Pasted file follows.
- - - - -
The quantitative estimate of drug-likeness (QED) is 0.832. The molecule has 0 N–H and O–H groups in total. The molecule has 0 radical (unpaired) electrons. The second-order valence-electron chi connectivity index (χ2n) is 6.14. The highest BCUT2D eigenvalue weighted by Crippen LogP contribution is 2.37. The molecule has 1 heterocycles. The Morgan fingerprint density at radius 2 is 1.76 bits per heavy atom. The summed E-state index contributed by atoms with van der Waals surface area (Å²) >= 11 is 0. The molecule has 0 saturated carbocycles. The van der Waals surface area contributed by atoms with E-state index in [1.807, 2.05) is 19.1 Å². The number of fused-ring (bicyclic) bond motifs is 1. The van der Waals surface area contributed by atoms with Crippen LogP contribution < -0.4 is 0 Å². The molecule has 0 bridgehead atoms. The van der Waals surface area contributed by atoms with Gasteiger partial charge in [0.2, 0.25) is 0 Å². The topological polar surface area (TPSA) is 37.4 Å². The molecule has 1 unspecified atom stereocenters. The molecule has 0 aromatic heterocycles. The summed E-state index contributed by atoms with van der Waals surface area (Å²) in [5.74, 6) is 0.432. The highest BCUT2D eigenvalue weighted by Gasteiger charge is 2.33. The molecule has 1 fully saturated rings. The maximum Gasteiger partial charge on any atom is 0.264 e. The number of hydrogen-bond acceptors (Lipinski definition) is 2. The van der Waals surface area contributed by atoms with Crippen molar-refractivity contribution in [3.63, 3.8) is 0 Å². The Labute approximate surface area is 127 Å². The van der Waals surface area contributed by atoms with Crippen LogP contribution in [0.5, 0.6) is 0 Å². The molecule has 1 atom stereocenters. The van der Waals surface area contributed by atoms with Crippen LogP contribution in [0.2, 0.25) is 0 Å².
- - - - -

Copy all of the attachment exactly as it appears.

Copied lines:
The quantitative estimate of drug-likeness (QED) is 0.832. The molecule has 0 N–H and O–H groups in total. The molecule has 0 radical (unpaired) electrons. The second-order valence-electron chi connectivity index (χ2n) is 6.14. The highest BCUT2D eigenvalue weighted by Crippen LogP contribution is 2.37. The molecule has 1 heterocycles. The Morgan fingerprint density at radius 2 is 1.76 bits per heavy atom. The summed E-state index contributed by atoms with van der Waals surface area (Å²) >= 11 is 0. The molecule has 0 saturated carbocycles. The van der Waals surface area contributed by atoms with E-state index in [1.807, 2.05) is 19.1 Å². The number of fused-ring (bicyclic) bond motifs is 1. The van der Waals surface area contributed by atoms with Crippen LogP contribution < -0.4 is 0 Å². The molecule has 0 bridgehead atoms. The van der Waals surface area contributed by atoms with Gasteiger partial charge in [0.2, 0.25) is 0 Å². The topological polar surface area (TPSA) is 37.4 Å². The molecule has 1 unspecified atom stereocenters. The molecule has 0 aromatic heterocycles. The summed E-state index contributed by atoms with van der Waals surface area (Å²) in [5.74, 6) is 0.432. The highest BCUT2D eigenvalue weighted by Gasteiger charge is 2.33. The molecule has 1 fully saturated rings. The maximum Gasteiger partial charge on any atom is 0.264 e. The number of hydrogen-bond acceptors (Lipinski definition) is 2. The van der Waals surface area contributed by atoms with Crippen molar-refractivity contribution in [3.63, 3.8) is 0 Å². The Labute approximate surface area is 127 Å². The van der Waals surface area contributed by atoms with Crippen LogP contribution in [0.5, 0.6) is 0 Å². The molecule has 1 atom stereocenters. The van der Waals surface area contributed by atoms with Crippen LogP contribution in [0.2, 0.25) is 0 Å².